Florida Irrigation Systems 8 Cable-tow systems automatically tow a large gun through the field by winding up a cable (Fig. 12). The gun is mounted on a cart which also contains a cable reel and winch. The cable is stretched across the field in the desired direction of travel, and the end of the cable is firmly anchored at the end of the travel lane. As water flows to the gun, an impeller drive unit or water piston is used to power the winch. Thus, the cable-tow traveling gun pulls itself across the field by winding up the cable. The speed of travel is adjustable from only a few feet per minute (fpm) to 10 or more fpm. Water is supplied to the gun by a collapsible, flexible hose that is also towed by the system. A travel lane approximately 10 ft wide is required for this type of traveling gun because the flexible hose loops behind the cart. Because they are set up to irrigate long travel lanes, cable-tow systems require much less labor than portable guns. Travel lane lengths of up to 1320 ft are typical. A typical 500 gpm cable-tow traveling gun can irrigate up to 80 acres. Despite the high cost of gun operation, cable-tow systems are commonly used to irrigate field crops, vegetables, melons, and citrus in Florida. They are widely used throughout the state, although their high operating costs have caused some systems to be replaced by more energy-efficient microirrigation systems, especially for perennial crops such as citrus. Hose-reel traveling guns Figure 13. A hose-reel traveling gun winds up the hose on a large reel to move the gun during irrigation. A hose-reel traveling gun uses a large reel unit to wind up the hose and retract the gun (Fig. 13). The hose is semi-rigid and does not collapse on the reel, so that water can be continuously pumped through it during operation. The hose and gun are laid out in the desired direction of travel. The reel is then used to retract the hose and gun at slow speeds, irrigating as the gun is retracted. Hose-reel systems require less labor than cable-tow systems because they are easier to set up for operation. A typically 500 gpm hose-reel traveling gun can irrigate up to 90 acres. However, these systems are more expensive than cable-tow systems. Hose-reel systems are used for the same crops as cable-tow gun systems. In addition, there is some use of hose-reel systems for the establishment of transplanted vegetable crops. The smaller cart on which the hose-reel gun is mounted permits use in row crops without the need for a wide travel lane to tow the hose behind the gun. Surface irrigation systems Surface irrigation systems are those in which water is applied on the soil surface and is distributed across the surface by the soil hydraulic characteristics or by flooding the entire area to be irrigated. Surface irrigation is primarily applicable on heavier clay and loam soils which have finer textural classifications and lower hydraulic conductivities than typical Florida sandy soils. Where such heavy soils exist in Florida (primarily in north Florida, near Georgia and Alabama), irrigation is not generally practiced because of the high water-holding capacities of these soils and Florida's large annual rainfall. Thus, except for rice flood irrigation systems and citrus crown flood systems, surface irrigation is not commonly used in Florida. Level systems Level surface irrigation systems are those in which the soil surface is essentially level and the water moves across the surface primarily due to the difference in water depths. These systems are irrigated by apply water at high rates across the soil surface to wet the surface as quickly as possible, and then continuing to apply water at reduced rates while infiltration occurs simultaneously across the entire field being irrigated. The water is applied and then allowed to stand and infiltrate until all of that applied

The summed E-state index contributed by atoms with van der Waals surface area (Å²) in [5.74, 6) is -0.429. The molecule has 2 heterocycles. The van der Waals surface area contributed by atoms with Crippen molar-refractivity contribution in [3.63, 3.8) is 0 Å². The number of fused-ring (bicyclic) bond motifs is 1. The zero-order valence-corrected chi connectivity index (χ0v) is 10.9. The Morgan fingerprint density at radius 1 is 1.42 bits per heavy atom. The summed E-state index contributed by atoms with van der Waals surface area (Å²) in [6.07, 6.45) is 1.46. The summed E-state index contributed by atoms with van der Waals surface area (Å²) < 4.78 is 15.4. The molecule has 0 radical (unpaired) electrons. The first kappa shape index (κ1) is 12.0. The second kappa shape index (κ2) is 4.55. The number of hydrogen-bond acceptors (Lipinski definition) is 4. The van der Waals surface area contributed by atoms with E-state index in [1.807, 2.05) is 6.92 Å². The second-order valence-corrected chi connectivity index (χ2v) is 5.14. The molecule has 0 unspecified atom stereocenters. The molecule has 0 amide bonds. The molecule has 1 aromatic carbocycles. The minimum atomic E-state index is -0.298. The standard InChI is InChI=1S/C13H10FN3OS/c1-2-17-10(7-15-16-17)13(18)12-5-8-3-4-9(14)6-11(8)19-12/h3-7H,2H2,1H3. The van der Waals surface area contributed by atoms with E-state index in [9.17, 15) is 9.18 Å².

Florida Irrigation Systems 9 has infiltrated. Normally several inches (2 to 6 inches) are applied per irrigation. Level furrows Level furrows are used in row crop production systems. Crops are planted on beds and water is directed into the furrows, normally into each or every other furrow. Water is typically applied by siphon tubes from open ditches or by gates or valves from gated aluminum pipes. Figure 14. Field ditches are flooded with water for crown flood irrigation of citrus. In Florida, a type of level furrow irrigation system is used to irrigate bedded citrus on flatwoods (high water table) soils. This "crown flood" irrigated citrus is irrigated by allowing water inflow to large furrows between the citrus beds (Fig. 14), allowing the water to stand in the furrows for 8 to 24 hours, and then draining the furrows by pumping the water to the next citrus grove. In these systems, water is applied through large diameter conduits from a large manifold or header ditch. Level borders Borders are typically rectangular blocks of land bordered by soil ridges (levees or borders) 1 to 2 ft high. The borders retain the water applied within the area to be irrigated. Water is typically applied by large gates from open ditches, portable gated pipe or valves from underground pipelines. Less frequently, siphon tubes are used in open ditches. Figure 15. Rice production systems are flooded for irrigation, weed control and to prevent oxidation of muck soils. Rice irrigation systems are the only level border surface irrigation system used in Florida (Fig. 15). Levees (borders) maintain water depths in each paddy (border) within about 1 inch of the average depth. Water levels are maintained above the soil surface to flood the area for weed control. Water levels in each paddy are maintained by drop structures or weirs which are set at the required water elevation. Runoff from each paddy flows into the next downstream paddy. Basins Basins are small border areas, primarily used for permanent crops such as orchards or vineyards, but also used for some ornamental crops. Basins may encompass only one or several trees or other plants. Irrigation may be applied by risers from underground pipelines into individual basins, or by any of the other methods discussed for level border systems. Graded systems Graded surface irrigation systems are those in which the field slope is large enough that it significantly influences the way that water must be be managed to obtain uniform water applications. Graded systems are typically irrigated by initially applying water at high rates to wet the entire surface, then reducing the application rate or pulsing the applications to closely approximate the soil infiltration rate. Large amounts of runoff may occur if slopes are steep. Land smoothing is typically required to obtain high efficiencies from graded surface irrigation systems. Other techniques used to obtain high irrigation efficiencies are tailwater recovery (re-use or recycling), cablegation (an automated flow rate cut-back irrigation method), and surge irrigation (where several separate pulses of water rather than continuous applications are used).